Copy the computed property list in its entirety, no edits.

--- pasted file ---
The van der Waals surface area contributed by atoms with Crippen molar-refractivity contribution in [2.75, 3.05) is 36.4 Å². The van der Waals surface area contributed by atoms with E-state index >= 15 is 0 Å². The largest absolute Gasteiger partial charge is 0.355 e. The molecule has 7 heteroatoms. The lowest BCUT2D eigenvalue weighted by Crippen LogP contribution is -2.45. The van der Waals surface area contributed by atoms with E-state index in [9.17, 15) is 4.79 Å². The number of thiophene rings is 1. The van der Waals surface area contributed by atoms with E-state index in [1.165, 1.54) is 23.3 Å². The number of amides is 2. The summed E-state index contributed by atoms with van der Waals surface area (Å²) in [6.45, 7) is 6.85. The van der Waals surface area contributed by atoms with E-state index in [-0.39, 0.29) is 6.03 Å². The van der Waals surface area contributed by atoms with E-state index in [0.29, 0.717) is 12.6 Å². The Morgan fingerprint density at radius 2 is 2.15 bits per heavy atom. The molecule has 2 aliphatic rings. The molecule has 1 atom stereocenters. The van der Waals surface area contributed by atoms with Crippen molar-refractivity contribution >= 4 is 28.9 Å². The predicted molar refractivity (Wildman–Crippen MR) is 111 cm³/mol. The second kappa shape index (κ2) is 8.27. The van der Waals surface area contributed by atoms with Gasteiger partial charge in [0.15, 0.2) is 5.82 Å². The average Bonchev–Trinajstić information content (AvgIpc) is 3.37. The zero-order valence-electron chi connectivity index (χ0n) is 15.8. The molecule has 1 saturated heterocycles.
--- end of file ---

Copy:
The van der Waals surface area contributed by atoms with Crippen molar-refractivity contribution in [2.75, 3.05) is 36.4 Å². The van der Waals surface area contributed by atoms with E-state index >= 15 is 0 Å². The largest absolute Gasteiger partial charge is 0.355 e. The molecule has 7 heteroatoms. The lowest BCUT2D eigenvalue weighted by Crippen LogP contribution is -2.45. The van der Waals surface area contributed by atoms with E-state index in [9.17, 15) is 4.79 Å². The number of thiophene rings is 1. The van der Waals surface area contributed by atoms with E-state index in [1.165, 1.54) is 23.3 Å². The number of amides is 2. The summed E-state index contributed by atoms with van der Waals surface area (Å²) in [6.45, 7) is 6.85. The van der Waals surface area contributed by atoms with E-state index in [-0.39, 0.29) is 6.03 Å². The van der Waals surface area contributed by atoms with E-state index in [0.29, 0.717) is 12.6 Å². The Morgan fingerprint density at radius 2 is 2.15 bits per heavy atom. The molecule has 2 aliphatic rings. The molecule has 1 atom stereocenters. The van der Waals surface area contributed by atoms with Crippen molar-refractivity contribution >= 4 is 28.9 Å². The predicted molar refractivity (Wildman–Crippen MR) is 111 cm³/mol. The second kappa shape index (κ2) is 8.27. The van der Waals surface area contributed by atoms with Gasteiger partial charge in [0.15, 0.2) is 5.82 Å². The average Bonchev–Trinajstić information content (AvgIpc) is 3.37. The zero-order valence-electron chi connectivity index (χ0n) is 15.8. The molecule has 1 saturated heterocycles.